Another obvious example: Look at the end of parshat Bereishit, in Bereishit 5:27: "And all the days of Methuselah were nine hundred sixty and nine years; and he died."

Afterwards we learn of Lemech's birth and death, Noach's birth, his children, etc. That the people were wicked, Noach commanded to build the ark, gather the animals, etc. But if you do the calculations of the years of Metushelach's life, you come to the conclusion that he must have died the same year as the mabul. I believe Chazal say he died 7 days before the mabul.

But how can this be? The pasuk, much earlier, specified that he died! Here is an obvious case, because we have years and can do the calculation, that what we have in the genealogical section is the passing through the various generations until we get to Noach. And so we specify their births, ages, and deaths, and then zoom in to Noach. We do not need to say anything about "Ain Mukdam" because this is no concern at all. We would not expect to leave off Metushelach's death from earlier, and have this as an interjection in the middle of the mabul story.

Another example, which Chazal endorse. Avraham dies and is buried in Bereishit 25:8-10. Then we see that Rachel has twins, and they grow up. Yet the midrash (based on a calculation based on his lifespan) claims that the lentils Yaakov was cooking was for the mourning Yitzchak was doing for Avraham. But we had all these intervening years. Once again, one could sigh and say "ain mukdam," but there is no need to sigh. This is a general rule of the way these genealogical sections interact with the narrative sections.

Another example, which Chazal endorse. Bereishit 35:29 states that Yitzchak died. But he cannot have died yet in the narrative, based on his age. Subsquently, the brothers sell Yosef. Chazal note that Yitzchak was alive, and knew all along that Yosef was alive, but did not tell this to Yaakov. Once again, the narrative section tells of one's death, because it is finished with Yitzchak-centered narrative, but the actual death happens much later.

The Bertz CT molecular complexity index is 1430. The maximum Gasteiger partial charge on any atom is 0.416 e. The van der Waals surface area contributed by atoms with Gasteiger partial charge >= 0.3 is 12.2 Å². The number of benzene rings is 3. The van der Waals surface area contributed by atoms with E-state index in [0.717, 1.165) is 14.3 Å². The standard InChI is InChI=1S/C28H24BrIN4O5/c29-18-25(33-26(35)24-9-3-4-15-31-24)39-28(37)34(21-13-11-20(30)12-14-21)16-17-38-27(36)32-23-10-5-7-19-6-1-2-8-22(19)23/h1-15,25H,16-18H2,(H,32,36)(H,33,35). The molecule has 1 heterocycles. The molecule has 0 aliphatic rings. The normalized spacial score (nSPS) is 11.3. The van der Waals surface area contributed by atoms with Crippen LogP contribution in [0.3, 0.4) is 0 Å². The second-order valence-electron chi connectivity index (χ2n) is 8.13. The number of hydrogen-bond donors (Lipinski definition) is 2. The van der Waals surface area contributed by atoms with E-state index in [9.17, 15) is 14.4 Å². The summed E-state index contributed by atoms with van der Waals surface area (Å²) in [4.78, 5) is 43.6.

I could do the same with many *many* other genealogical sections - it is the rule, not the exception, and this is not really "ain mukdam." I agree that saying "ain mukdam" in *other* situations is more difficult. But in a case like this, I see no need even for a compelling reason. This is par for the course.

In terms of Avraham having six children from the age of 137 on, we do in fact have a compelling reason, even though we do not need one.

It is in fact a big deal for Avraham to have children at the ripe old age of 137. Ibn Ezra thought is really difficult for Yocheved to give birth to Moshe when she was 130, which is younger than 130. More to the point, consider Avraham's thoughts in response to Hashem's promise in Bereishit 17:17: "Then Abraham fell upon his face, and laughed, and said in his heart: 'Shall a child be born unto him that is a hundred years old? and shall Sarah, that is ninety years old, bear?'"

Apparently, in Avraham's day, this was a very farfetched thing.

But again, it is not any farfetchedness that would make me say this happened before. Since marrying Ketura is the beginning of a genealogical section which ends in Avraham's death (which we also know did not happen chronologically at this point, as I mentioned above), there is no reason to date anything in the genealogical section to a specific point - in this case, after Sarah's death and Yitzchak's marriage.